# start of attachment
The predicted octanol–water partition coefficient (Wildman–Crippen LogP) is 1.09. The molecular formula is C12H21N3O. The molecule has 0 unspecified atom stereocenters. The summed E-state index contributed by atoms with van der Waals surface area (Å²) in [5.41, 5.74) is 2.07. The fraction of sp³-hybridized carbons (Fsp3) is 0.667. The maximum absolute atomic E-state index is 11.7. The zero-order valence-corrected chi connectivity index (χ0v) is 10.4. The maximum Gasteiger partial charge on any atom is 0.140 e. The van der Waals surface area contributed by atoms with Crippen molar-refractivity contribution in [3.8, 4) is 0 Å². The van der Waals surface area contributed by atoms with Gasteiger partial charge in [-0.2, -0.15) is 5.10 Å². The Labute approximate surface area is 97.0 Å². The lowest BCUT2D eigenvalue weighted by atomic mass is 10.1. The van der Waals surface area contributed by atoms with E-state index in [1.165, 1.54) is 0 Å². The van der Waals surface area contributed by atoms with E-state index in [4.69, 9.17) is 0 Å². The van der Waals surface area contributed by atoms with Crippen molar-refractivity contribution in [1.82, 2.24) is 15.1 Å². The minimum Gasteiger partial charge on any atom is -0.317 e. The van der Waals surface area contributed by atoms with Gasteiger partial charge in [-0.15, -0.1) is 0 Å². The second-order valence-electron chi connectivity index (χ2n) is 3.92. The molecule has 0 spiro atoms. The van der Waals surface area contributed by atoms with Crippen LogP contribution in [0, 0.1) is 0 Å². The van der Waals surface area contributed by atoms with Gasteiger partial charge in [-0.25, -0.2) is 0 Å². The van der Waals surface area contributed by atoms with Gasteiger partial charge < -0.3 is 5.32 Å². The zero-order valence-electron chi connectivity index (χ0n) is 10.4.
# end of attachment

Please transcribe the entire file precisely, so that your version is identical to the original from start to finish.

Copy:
The predicted octanol–water partition coefficient (Wildman–Crippen LogP) is 1.09. The molecular formula is C12H21N3O. The molecule has 0 unspecified atom stereocenters. The summed E-state index contributed by atoms with van der Waals surface area (Å²) in [5.41, 5.74) is 2.07. The fraction of sp³-hybridized carbons (Fsp3) is 0.667. The maximum absolute atomic E-state index is 11.7. The zero-order valence-corrected chi connectivity index (χ0v) is 10.4. The maximum Gasteiger partial charge on any atom is 0.140 e. The van der Waals surface area contributed by atoms with Crippen molar-refractivity contribution in [3.8, 4) is 0 Å². The van der Waals surface area contributed by atoms with Gasteiger partial charge in [-0.2, -0.15) is 5.10 Å². The Labute approximate surface area is 97.0 Å². The lowest BCUT2D eigenvalue weighted by atomic mass is 10.1. The van der Waals surface area contributed by atoms with E-state index in [1.165, 1.54) is 0 Å². The van der Waals surface area contributed by atoms with E-state index in [4.69, 9.17) is 0 Å². The van der Waals surface area contributed by atoms with Crippen molar-refractivity contribution in [1.82, 2.24) is 15.1 Å². The minimum Gasteiger partial charge on any atom is -0.317 e. The van der Waals surface area contributed by atoms with Gasteiger partial charge in [-0.15, -0.1) is 0 Å². The second-order valence-electron chi connectivity index (χ2n) is 3.92. The molecule has 0 spiro atoms. The van der Waals surface area contributed by atoms with Crippen LogP contribution in [0, 0.1) is 0 Å². The van der Waals surface area contributed by atoms with Gasteiger partial charge in [-0.25, -0.2) is 0 Å². The van der Waals surface area contributed by atoms with Gasteiger partial charge < -0.3 is 5.32 Å². The zero-order valence-electron chi connectivity index (χ0n) is 10.4.